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Iowa GOPers Propose 'Don't Say Gay,' Anti-Trans Bills

Skyler Wheeler and Pat Grassley
From left: Skyler Wheeler and Pat Grassley

One bans mention of sexual orientation or gender identity in the lower grades, while another would out trans students to their parents.

Republican legislators in Iowa have introduced their version of a "don't say gay" bill, largely mimicking the one that became law in Florida last year, and a bill that would essentially out transgender and nonbinary students to their parents.

House File 8, introduced Wednesday, would prohibit instruction on sexual orientation and gender identity in kindergarten through third grade. House File 9, introduced the same day, would bar schools from making accommodations for a student's gender identity, if different from the one assigned at birth, without the written consent of a parent or guardian. It also says school staff must not encourage students to undergo gender-affirming care or pressure their parents into allowing them to receive it.

House File 9 is partly a reaction to policies like that in Iowa's Linn-Mar Community School District, which allows students to set up a gender support plan without giving notice to their parents, the Iowa Capital Dispatch reports. Parents Defending Education, a right-wing group, has filed a lawsuit against the policy.

"We need to empower parents," House Speaker Pat Grassley, a Republican who cosponsored both bills, told The Gazette. "In our opinion, that's what the goal of these [bills] are, making sure conversations are happening with children and their parents, instead of happening in the school system. We feel confident standing in that position."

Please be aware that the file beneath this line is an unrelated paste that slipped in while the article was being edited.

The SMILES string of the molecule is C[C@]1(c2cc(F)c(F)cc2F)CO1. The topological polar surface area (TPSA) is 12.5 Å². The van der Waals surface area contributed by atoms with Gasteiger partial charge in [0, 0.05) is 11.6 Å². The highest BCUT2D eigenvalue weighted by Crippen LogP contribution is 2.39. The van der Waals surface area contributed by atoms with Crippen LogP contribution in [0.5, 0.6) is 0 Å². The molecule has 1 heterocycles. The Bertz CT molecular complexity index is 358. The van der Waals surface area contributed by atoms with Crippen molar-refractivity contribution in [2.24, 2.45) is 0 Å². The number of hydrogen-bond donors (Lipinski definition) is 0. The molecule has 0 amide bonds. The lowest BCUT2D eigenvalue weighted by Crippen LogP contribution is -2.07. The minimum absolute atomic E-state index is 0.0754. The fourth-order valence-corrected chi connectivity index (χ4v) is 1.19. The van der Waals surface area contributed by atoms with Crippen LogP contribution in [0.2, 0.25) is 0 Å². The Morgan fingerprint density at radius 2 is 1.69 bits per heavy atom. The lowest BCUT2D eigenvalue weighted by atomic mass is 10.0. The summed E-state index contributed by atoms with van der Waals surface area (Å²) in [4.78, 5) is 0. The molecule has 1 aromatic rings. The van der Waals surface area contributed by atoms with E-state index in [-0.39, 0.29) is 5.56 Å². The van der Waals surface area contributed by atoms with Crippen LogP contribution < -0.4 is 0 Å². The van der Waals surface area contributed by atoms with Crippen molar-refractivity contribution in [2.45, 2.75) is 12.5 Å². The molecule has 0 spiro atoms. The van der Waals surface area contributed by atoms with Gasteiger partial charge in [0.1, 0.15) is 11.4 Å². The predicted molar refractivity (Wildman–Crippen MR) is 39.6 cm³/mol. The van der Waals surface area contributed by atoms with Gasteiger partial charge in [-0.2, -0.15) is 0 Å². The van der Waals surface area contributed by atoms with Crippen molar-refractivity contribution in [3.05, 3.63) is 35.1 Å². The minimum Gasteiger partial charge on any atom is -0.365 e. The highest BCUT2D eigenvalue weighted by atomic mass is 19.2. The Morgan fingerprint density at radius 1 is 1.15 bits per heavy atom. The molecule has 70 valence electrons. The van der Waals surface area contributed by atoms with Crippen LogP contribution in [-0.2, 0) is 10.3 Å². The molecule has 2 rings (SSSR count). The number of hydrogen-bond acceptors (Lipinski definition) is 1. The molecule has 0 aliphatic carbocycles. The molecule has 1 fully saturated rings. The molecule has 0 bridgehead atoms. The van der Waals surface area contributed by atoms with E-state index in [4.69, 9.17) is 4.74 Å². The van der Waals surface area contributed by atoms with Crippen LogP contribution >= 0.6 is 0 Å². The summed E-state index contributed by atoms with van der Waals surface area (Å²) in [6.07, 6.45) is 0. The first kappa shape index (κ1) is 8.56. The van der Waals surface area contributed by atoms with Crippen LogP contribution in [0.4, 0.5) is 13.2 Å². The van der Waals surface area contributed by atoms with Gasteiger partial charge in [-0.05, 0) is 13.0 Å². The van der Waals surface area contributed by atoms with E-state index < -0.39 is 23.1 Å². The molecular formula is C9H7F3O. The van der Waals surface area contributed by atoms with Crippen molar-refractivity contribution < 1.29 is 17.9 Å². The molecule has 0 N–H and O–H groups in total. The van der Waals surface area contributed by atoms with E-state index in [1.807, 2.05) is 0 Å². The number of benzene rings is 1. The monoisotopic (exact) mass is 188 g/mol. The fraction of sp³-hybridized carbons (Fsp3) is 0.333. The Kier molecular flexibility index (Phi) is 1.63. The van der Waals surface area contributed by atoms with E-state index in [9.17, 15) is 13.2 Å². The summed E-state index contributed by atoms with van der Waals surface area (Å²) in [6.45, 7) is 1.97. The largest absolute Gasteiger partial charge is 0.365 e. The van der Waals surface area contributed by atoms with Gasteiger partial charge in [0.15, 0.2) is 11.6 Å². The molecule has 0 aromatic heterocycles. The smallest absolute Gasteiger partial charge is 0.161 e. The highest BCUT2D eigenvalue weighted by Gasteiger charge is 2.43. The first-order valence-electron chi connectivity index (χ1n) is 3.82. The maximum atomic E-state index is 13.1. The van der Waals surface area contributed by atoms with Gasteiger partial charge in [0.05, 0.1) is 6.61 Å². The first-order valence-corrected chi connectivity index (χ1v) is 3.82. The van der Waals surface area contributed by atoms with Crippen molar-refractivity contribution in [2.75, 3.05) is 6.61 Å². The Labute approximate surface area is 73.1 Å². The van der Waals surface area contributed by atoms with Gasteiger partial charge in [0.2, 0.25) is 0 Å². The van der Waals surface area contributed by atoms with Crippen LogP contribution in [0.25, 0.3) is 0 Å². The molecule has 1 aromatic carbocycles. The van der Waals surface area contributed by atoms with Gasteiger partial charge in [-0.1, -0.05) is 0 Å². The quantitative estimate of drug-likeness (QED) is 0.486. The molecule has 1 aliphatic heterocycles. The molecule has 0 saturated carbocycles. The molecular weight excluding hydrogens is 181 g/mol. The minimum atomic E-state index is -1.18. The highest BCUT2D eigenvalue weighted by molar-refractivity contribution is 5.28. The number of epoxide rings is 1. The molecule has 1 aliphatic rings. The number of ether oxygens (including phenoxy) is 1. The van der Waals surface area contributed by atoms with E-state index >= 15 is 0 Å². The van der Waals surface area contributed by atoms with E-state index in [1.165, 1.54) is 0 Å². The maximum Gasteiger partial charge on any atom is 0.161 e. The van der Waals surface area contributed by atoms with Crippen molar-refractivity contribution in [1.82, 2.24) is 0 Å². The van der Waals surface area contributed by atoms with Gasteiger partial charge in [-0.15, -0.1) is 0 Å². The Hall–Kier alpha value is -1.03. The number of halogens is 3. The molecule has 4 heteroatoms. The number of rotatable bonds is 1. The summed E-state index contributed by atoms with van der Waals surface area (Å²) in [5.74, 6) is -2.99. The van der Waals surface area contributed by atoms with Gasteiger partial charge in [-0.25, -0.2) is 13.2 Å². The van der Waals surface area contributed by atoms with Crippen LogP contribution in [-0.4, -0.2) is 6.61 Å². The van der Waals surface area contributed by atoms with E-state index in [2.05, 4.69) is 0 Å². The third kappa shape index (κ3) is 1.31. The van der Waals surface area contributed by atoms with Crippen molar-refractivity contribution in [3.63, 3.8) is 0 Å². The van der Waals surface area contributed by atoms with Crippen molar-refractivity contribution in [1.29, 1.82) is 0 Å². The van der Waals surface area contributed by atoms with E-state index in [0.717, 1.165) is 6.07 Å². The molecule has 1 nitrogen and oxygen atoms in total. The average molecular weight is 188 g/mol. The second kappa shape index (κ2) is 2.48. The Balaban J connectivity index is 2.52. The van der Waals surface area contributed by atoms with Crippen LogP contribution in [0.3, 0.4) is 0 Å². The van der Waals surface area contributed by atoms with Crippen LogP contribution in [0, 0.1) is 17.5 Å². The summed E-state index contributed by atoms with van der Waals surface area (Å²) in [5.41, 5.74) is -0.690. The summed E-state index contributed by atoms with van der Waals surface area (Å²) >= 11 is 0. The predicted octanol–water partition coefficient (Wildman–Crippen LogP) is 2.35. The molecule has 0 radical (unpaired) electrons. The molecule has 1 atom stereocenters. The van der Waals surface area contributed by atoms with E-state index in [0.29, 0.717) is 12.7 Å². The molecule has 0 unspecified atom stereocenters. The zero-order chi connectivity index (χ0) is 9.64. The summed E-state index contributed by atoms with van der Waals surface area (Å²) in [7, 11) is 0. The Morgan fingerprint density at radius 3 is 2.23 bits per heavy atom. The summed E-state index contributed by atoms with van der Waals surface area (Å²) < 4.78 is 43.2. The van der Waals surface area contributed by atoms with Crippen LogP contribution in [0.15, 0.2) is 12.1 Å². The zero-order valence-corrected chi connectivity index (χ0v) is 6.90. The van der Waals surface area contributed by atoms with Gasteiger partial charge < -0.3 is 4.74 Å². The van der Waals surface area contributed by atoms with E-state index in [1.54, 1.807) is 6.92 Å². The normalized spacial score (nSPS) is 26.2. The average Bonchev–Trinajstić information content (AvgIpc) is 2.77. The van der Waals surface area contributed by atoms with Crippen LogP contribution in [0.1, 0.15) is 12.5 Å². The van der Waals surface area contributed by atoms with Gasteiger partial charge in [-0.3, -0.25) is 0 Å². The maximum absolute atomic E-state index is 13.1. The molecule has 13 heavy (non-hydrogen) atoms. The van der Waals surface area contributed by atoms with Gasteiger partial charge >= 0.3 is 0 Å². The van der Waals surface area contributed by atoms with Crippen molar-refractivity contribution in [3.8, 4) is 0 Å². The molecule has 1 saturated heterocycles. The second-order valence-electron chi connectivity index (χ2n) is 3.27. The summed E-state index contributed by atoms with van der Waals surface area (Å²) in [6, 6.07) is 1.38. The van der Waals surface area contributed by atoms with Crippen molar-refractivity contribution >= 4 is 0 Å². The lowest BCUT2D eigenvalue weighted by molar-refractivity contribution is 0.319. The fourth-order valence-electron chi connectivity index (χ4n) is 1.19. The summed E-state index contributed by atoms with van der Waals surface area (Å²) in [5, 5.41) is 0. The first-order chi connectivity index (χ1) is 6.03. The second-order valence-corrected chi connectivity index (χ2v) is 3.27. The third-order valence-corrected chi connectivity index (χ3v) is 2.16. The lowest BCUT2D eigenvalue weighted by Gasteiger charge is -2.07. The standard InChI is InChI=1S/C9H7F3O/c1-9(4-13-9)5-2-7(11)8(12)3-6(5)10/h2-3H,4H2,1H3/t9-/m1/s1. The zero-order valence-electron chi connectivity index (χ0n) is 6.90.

Republican Rep. Skyler Wheeler, also a sponsor of both, made a similar comment. "Parents want to know what's going on," he told the Dispatch. "They need to know what is happening with their children. They need to be the first one to be helping their children through processes and things that they truly need help with."

But it's not as simple as that, LGBTQ+ advocates pointed out. "We absolutely encourage students to come out to their parents on their own time, on their own ground, their own rules, when they are most comfortable," Damian Thompson, director of public policy for Iowa Safe Schools, told the Dispatch regarding House File 9. "Ultimately, unfortunately, there are parents that are just not affirming people. And that can really put a student in danger get if they are outed, not on their own terms."

Of House File 8, Keenan Crow of One Iowa told the publication, "It's taking all the tools that educators have to deal with bullying on the basis of sexual orientation, gender identity, and throwing them up out the window. If we're saying that you can't have any materials or announcements regarding gender identity or sexual orientation, that the very antibullying policies that school districts are required to publicize and to create training materials around for students are not going to be able to be shared with the students."

But Wheeler said the bill wouldn't have such a deleterious effect. "If a kid has, you know, same-sex parents, nothing prevents them in this bill from mentioning that in class," he said to the Dispatch. "It just simply says to the teacher, 'Hey, we're going to stick to what we've been teaching.'"

Sen. Liz Bennett, who is bisexual and was the first queer woman elected to the Iowa legislature, called both bills harmful. "This sends the message to these kids that people think that there is something so wrong" with being part of the LGBTQ+ community, Bennett, a Democrat, told The Gazette. "That's incredibly harmful."

"I think it's really sad that at a time when Iowans are struggling to afford groceries, trying to find jobs, struggling to go the doctor, etc., that we're seeing more extreme culture war legislation," she added. "That should not be the priority here in Iowa."

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